Worship is a weapon, and singing is powerful. It’s true.
Many Christians today have no idea of the power inherent in singing God’s praises and thanking Him corporately. For Old Testament Israel, God required that they feast! That is, He required that they celebrate and make merry as they wage a full-scale war on gods of this world, and that’s what happens when we sing.
In Omnibus II, we have been reading the famous epic poem Beowulf. In it, the poet describes the villain Grendel (descended from Cain) in grand style, and particularly what makes him so grumpy. His language reflects an awareness of the relationship between good and evil that escapes many of us today:
Then a powerful demon, a prowler through the dark,
nursed a hard grievance. It harrowed him
to hear the din of the loud banquet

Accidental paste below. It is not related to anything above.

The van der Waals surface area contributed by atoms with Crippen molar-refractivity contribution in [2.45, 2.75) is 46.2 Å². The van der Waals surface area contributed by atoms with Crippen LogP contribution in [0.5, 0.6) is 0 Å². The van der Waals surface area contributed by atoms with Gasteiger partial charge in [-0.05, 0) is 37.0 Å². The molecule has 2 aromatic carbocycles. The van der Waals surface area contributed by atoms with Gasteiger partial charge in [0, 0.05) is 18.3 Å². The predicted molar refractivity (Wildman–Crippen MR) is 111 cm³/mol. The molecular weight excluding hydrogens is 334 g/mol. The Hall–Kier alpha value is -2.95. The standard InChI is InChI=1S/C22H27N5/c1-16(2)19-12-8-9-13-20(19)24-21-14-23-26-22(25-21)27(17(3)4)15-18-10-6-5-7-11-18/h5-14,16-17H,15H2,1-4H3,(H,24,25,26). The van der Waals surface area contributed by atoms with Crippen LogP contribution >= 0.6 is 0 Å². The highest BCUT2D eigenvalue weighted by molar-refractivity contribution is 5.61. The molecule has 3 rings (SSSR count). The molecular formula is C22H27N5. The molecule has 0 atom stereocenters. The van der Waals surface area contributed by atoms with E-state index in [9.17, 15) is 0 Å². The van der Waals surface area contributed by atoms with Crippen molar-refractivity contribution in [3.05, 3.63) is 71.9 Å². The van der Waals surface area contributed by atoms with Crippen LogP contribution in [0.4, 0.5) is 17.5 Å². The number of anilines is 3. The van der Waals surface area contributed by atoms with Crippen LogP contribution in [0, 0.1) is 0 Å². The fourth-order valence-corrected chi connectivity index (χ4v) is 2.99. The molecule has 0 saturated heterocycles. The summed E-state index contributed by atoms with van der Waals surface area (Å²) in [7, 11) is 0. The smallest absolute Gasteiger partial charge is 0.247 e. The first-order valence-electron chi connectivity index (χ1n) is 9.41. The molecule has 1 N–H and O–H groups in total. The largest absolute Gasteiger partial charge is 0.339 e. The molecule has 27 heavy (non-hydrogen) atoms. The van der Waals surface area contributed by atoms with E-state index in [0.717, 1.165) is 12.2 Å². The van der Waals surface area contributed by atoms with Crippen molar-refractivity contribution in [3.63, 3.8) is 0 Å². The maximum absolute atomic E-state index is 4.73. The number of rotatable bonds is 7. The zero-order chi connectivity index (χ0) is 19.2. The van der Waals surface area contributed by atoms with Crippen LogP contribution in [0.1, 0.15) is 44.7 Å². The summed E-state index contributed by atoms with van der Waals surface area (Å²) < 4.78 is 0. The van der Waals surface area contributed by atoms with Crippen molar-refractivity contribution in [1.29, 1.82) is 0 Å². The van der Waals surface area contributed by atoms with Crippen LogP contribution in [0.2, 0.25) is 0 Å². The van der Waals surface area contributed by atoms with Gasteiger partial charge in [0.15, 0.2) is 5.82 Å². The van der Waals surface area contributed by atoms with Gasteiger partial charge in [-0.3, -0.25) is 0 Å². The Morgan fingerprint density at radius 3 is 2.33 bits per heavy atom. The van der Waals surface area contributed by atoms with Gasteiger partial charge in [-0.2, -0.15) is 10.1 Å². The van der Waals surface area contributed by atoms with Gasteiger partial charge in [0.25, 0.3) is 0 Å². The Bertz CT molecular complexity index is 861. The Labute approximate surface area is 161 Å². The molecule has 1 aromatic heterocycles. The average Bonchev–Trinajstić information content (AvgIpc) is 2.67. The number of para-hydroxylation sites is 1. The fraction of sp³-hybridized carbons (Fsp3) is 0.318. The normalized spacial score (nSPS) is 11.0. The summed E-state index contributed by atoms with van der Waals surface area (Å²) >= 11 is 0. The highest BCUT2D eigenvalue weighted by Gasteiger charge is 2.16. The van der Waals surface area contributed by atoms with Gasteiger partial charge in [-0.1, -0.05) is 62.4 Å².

every day in the hall, the harp being struck
and the clear song of a skilled poet
telling with mastery of man’s beginnings,
how the Almighty had made the earth
a gleaming plain girdled with waters;
in His splendor He set the sun and the moon
to be earth’s lamplight, lanterns for men,
and filled the broad lap of the world
with branches and leaves; and quickened life
in every other thing that moved.
You read that right: What maddens Grendel above all else is the merriment coming from the mead-hall and the singing! And more specifically, he hates the singing about God and His creative work.
And though Grendel is a fictitious monster, he represents devilish creatures everywhere, including the prince of darkness himself. Our enemy hates the God of Heaven, and hates all those who are made in His image. He hates it when we are happy and he hates it when we declare to the world His goodness. He hates it when we celebrate His works and he hates it when we proclaim His word.
And we can do all of this in our singing. We sing words like these:
The prince of darkness grim,
We tremble not for him;
His rage we can endure,
For lo, his doom is sure:
One little word shall fell Him.
(A Mighty Fortress is Our God, verse 3)
And when we do sing like this, we can be sure that the enemy is “nursing a hard grievance.” May we bear in mind that our worship is warfare.